Split retinas are amenable to dual FISH and IHC

By extending the fixation time for standard IHC, split retinas can be sequentially processed by FISH and IHC to label mRNAs and proteins simultaneously17,18. Experiments confirmed that a 2 h fixation in 4% paraformaldehyde yields robust mRNA labeling while still preserving protein epitopes for antibody binding. FISH was performed on split retinas followed by IHC to visualize the expression of the GABAA receptor subunit δ (GABRD; anti-sense mRNA probes) in relation to the position of RBCs (anti-PKCα antibody) in the outer INL (Figure 5A). GABRD mRNA expression appears rare in RBCs (Figure 5A); however, the transcript is abundantly expressed by amacrine cells and ganglion cells as evidenced by the labeling pattern on transverse sections from an intact retina (Figure 5B). In the outer INL (Figure 5A), GABRD mRNA is more evenly distributed compared to the inner INL (Figure 5C) where it is concentrated in distinct cells. Antisense probes targeting other GABA receptor subunits produce distinct labeling patterns, demonstrating the specificity of the probes (data not shown).

Figure 5
Figure 5: Dual FISH and IHC in a split retina and an intact retina. (A, C) Confocal micrographs of a flatmount split retina and (B) a vertical section from an intact retina. Images in (A) and (C) are maximum projections of optical sections in the upper and lower regions of the INL respectively. The dotted rectangles in (B) represent the approximate boundaries used to create the projections shown in (A) and (C). The split retina (A, C) was fixed for 2 h, then labeled with antisense mRNA probes against GABRD (red). Afterward, the split retina was stained with antibodies against PKCα to label RBCs (green). The PKCα channel was omitted from projections of the lower INL for clarity. The intact retina in (B) was fixed for 24 h before sectioning. Afterward, the fixed retina was labeled with antisense mRNA probes against GABRD (red). All samples were stained with DAPI (blue) for 20 s prior to coverslip mounting. Abbreviations: INL = inner nuclear layer. Scale bars= 10 µm. Please click here to view a larger version of this figure.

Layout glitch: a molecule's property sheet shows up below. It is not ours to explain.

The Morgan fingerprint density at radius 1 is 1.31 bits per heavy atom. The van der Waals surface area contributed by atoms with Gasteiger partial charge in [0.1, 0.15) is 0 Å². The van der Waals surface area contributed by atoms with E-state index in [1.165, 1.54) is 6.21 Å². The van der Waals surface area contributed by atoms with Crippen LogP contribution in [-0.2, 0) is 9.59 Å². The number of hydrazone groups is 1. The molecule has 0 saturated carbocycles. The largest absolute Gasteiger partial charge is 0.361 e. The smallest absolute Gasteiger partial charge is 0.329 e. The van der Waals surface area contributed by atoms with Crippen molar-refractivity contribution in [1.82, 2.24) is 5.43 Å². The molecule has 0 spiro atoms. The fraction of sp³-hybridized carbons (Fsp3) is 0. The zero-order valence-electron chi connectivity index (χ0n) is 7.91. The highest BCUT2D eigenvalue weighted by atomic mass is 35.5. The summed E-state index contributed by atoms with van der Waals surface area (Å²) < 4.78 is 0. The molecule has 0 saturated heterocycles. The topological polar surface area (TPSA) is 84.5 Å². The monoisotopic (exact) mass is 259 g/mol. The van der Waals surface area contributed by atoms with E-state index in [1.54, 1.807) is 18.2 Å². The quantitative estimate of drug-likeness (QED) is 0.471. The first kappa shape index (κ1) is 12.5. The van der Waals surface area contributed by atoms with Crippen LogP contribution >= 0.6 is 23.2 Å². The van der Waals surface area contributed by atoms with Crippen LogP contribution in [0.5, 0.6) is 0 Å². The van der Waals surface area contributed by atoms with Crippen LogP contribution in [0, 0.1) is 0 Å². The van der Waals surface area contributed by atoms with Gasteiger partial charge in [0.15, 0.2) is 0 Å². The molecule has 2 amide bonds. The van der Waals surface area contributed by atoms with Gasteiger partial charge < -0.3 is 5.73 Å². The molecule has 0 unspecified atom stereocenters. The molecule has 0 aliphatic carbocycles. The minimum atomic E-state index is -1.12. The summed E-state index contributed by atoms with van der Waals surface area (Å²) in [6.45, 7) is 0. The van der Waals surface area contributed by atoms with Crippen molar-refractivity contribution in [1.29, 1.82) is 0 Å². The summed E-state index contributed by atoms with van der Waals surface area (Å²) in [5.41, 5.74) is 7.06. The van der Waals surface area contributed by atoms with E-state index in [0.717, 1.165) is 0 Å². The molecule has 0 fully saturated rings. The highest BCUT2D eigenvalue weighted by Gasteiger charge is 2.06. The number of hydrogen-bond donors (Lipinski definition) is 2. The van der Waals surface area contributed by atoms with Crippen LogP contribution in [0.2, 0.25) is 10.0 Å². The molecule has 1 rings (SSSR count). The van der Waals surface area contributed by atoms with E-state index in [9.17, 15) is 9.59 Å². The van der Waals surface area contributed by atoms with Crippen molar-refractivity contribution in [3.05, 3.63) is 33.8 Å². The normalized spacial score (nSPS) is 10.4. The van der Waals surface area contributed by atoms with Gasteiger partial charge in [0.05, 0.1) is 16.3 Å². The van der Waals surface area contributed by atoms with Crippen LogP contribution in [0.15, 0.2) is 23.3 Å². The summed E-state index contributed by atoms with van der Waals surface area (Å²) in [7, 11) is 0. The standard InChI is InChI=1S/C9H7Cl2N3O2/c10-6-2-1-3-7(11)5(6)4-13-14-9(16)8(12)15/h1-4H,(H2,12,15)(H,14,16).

Split retinas are well-suited to patch-clamp electrophysiology recording from BCs and HCs

To patch a BC or HC soma in a traditional whole mount retina, the pipette must approach from either the ganglion cell side or the photoreceptor side. Both approaches require traversing several retinal layers to reach the INL, during which the pipette tip often becomes obstructed by debris. In a vibratome slice preparation, the BC and HC somas are readily accessible, but their dendritic processes may be severed, disrupting their lateral connections. In split retinas, however, the cell bodies of RBCs and HCs sit at the tissue's surface, providing greatly improved access to patch pipettes while preserving the OPL's lateral circuitry.

Figure 6 shows chemically simulated light responses recorded from BCs in a split retina. Perfused Ames medium was supplemented with L-AP4 (4 µM), a group III mGluR agonist, to simulate glutamate release from photoreceptors in darkness. The mGluR6 antagonist, CPPG (600 µM, in Ames), was puffed onto the dendrites of the patched cell (held at -60 mV) to simulate a light flash via inhibition of mGluR6. Cells responded to CPPG puffs with two types of inward currents. One type shows a transient current followed by a plateau (Figure 6A), similar to the canonical light-evoked currents recorded from RBCs in retinal slices19. The other type remains sustained throughout the puff duration (Figure 6B), resembling currents recorded from ON cone bipolar cells (ON-CBC)19.

A separate experiment was performed to target HCs, a cell type with a wide dendritic field that is often difficult to preserve in slice preparations. A mouse line expressing channel rhodopsin (ChR2) and GFP in HCs was used to facilitate easy identification under a fluorescence microscope. First, currents from HCs were recorded in response to a series of depolarization steps (-100 mV to 50 mV, step size = 15 mV) to which they responded with inward currents followed by outward currents (Figure 6C). These cells were then stimulated with a brief blue light pulse (200 ms, 470 nm) producing large, ChR2-driven inward currents in two cells (Figure 6D).

Figure 6